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Using an Espresso Machine to Press Tea

Paladar Mar 10, 2008 08:58 AM

This is a two-part post.

A friend gave us an espresso machine (a Buon Cafe 330), but no one in our household drinks coffee. We've been to a few higher end tea and coffee shops where tea is made with an espresso machine (with great success in our opinion). So my questions are:

1. Is there a way to clean the espresso machine thoroughly enough that there's no trace of coffee to mar the flavor of the tea?

2. Has anyone experimented trying this? Any instructions, tips and/or tricks you wouldn't mind sharing?

Thanks in advance for your help.

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  1. starlady Mar 10, 2008 02:28 PM

    well I've never tried it with an espresso machine but I make tea with a coffee maker

    I have a coffee maker for guests and for me in the winter so i can have hot tea when I get out of bed.

    After my guests leave I usually run water thru the machine once then make tea once and throw it away then it's usable for making tea again, with no residual coffee-ness :)

    1. l
      lumwood3 Feb 8, 2009 12:52 PM

      An espresso machine makes good tea, although I sure it wasn't intended to. To clean an espresso machine, I have found it best to use bleach. Simple filly the water tank half and half and run it through. Afterwards you will have to run several rounds of water through it to make sure you dont get bleach flavored tea. Then just place the tea bag into the coffee holder and have fun.

      2 Replies
      1. re: lumwood3
        c
        chipman Feb 8, 2009 02:27 PM

        Why in the world would you run bleach through an espresso machines boiler???? All that is down there is water and some calcification. And then to decalcify you would run citric acid or some name brand detergent that eliminates calcium deposits. Don't run bleach through the boiler! Geeesh!! Again, there is nothing that tastes like coffee in the boiler. If you want to clean the group, buy some Urnex and soak the portofilter handle and basket and scrub out the group head with a toothbrush.

        1. re: lumwood3
          John Manzo Feb 8, 2009 02:49 PM

          DO NOT DO THIS. The bleach, I mean.

          I'd use one dedicated filter for the tea- and they make rooibos specifically for espresso machines btw, it's called "red espresso." Google it.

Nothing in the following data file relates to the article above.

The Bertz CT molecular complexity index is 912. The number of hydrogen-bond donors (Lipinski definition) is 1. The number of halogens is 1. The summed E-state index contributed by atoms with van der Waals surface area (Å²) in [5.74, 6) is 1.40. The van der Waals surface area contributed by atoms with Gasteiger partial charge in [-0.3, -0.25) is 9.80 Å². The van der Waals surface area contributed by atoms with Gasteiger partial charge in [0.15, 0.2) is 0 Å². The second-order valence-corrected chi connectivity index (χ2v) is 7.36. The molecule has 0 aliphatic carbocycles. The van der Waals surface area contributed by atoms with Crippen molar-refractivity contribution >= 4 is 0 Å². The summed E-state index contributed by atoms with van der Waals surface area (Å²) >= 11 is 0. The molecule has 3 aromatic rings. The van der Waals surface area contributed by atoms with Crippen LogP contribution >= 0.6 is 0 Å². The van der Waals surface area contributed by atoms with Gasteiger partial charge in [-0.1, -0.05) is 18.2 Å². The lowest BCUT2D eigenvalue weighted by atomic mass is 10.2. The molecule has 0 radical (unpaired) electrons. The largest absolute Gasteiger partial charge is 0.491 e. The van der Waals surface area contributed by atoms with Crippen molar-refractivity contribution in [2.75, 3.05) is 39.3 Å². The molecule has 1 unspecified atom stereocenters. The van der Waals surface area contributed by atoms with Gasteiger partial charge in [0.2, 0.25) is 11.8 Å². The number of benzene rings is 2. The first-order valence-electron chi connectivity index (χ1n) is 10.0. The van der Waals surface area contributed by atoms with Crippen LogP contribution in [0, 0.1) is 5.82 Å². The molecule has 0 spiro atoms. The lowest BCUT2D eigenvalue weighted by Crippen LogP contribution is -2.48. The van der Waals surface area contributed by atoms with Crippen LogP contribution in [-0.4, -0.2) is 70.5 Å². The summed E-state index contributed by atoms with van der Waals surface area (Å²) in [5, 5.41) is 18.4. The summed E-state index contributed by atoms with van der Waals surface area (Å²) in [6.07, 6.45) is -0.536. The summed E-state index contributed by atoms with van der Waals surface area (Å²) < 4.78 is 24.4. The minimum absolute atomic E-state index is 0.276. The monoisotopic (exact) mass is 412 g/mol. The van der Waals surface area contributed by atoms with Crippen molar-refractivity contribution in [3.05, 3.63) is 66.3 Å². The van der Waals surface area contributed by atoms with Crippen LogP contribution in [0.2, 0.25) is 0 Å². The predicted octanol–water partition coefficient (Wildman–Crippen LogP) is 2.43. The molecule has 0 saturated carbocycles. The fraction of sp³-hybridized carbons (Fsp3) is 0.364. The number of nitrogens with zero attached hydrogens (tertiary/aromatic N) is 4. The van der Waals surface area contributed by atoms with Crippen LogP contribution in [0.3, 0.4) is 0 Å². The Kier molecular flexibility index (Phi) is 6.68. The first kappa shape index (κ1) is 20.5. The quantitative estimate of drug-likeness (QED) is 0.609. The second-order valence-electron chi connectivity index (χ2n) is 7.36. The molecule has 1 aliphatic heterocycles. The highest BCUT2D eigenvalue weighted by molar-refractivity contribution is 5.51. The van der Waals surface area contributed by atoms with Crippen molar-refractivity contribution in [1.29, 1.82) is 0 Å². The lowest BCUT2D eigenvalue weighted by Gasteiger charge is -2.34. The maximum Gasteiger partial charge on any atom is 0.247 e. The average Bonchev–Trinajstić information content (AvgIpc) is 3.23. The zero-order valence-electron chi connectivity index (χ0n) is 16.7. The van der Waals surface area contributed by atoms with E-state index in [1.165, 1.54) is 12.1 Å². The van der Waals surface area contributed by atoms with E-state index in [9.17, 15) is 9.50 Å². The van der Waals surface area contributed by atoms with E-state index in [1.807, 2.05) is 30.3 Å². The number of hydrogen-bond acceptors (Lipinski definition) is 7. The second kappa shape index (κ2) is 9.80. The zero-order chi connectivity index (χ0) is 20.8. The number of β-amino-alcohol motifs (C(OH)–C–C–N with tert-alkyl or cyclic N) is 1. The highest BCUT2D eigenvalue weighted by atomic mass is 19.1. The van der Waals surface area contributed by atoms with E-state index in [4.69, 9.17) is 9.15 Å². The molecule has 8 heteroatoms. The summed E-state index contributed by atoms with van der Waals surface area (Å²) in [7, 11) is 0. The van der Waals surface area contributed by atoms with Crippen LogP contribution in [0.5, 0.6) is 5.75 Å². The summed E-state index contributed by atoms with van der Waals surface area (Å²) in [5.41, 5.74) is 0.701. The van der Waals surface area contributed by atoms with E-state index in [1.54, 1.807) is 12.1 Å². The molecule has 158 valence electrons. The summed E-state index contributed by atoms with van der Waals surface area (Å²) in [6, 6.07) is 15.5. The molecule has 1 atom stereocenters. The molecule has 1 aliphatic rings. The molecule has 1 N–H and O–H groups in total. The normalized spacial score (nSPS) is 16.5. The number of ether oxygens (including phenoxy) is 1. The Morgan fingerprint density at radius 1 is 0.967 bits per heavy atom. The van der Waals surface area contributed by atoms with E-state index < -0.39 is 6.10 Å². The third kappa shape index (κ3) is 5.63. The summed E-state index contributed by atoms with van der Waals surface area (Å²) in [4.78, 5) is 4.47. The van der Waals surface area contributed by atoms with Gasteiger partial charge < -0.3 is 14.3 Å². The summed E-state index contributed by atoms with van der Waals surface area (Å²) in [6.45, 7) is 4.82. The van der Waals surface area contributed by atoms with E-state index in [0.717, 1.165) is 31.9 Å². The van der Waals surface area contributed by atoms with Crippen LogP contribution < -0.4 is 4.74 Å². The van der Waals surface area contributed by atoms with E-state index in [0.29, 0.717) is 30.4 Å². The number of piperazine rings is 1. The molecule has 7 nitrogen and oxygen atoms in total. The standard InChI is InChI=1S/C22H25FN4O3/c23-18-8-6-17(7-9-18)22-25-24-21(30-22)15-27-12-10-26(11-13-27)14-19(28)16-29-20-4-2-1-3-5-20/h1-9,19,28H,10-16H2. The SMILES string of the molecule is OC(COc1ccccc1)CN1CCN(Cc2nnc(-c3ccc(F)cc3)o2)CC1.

Your tea won't have any "coffee flavour" if you just backflush the machine, or even just run some water through the grouphead, and wipe it off before making tea-presso.

        2. lucygoosey Feb 8, 2009 01:38 PM

          I'd recommend plain white vinegar to clean. You still have to do plain water, but any amount of bleach residue is better unconsumed.

          2 Replies
          1. re: lucygoosey
            l
            lumwood3 Feb 8, 2009 01:44 PM

            Vinegar will not get the coffee taste out, and if you run enough water through it afterwards then residue will not be an issue.

            1. re: lumwood3
              c
              chipman Feb 8, 2009 05:25 PM

              Lumwood, are you talking about a Moka Pot? Sometimes called stove top espresso? I really can't believe anyone would advise using bleach in an actual espresso machine. The OP was referring to a inexpensive espresso machine not a moka pot.

          2. lynnlato Feb 8, 2009 01:56 PM

            I always thought it was improper to press tea. Something about releasing the tannins and causing bitterness.

            1 Reply
            1. re: lynnlato
              John Manzo Feb 8, 2009 02:51 PM

              Actually tea will probably be damn weak and tannin- and flavour-free simply because tea leaves can't provide enough back pressure to allow for anything remotely like espresso. However there is, for example, rooibos "ground" for espresso machines and I'd think a powdered tea like a matcha might be do-able in an espresso machine.

            2. d
              DavidLeadWay Jun 17, 2013 12:01 PM

              I saw a cool tea espresso machine at the trade show last week. It's called the Tea Reve tea espresso or something. Pretty cool..

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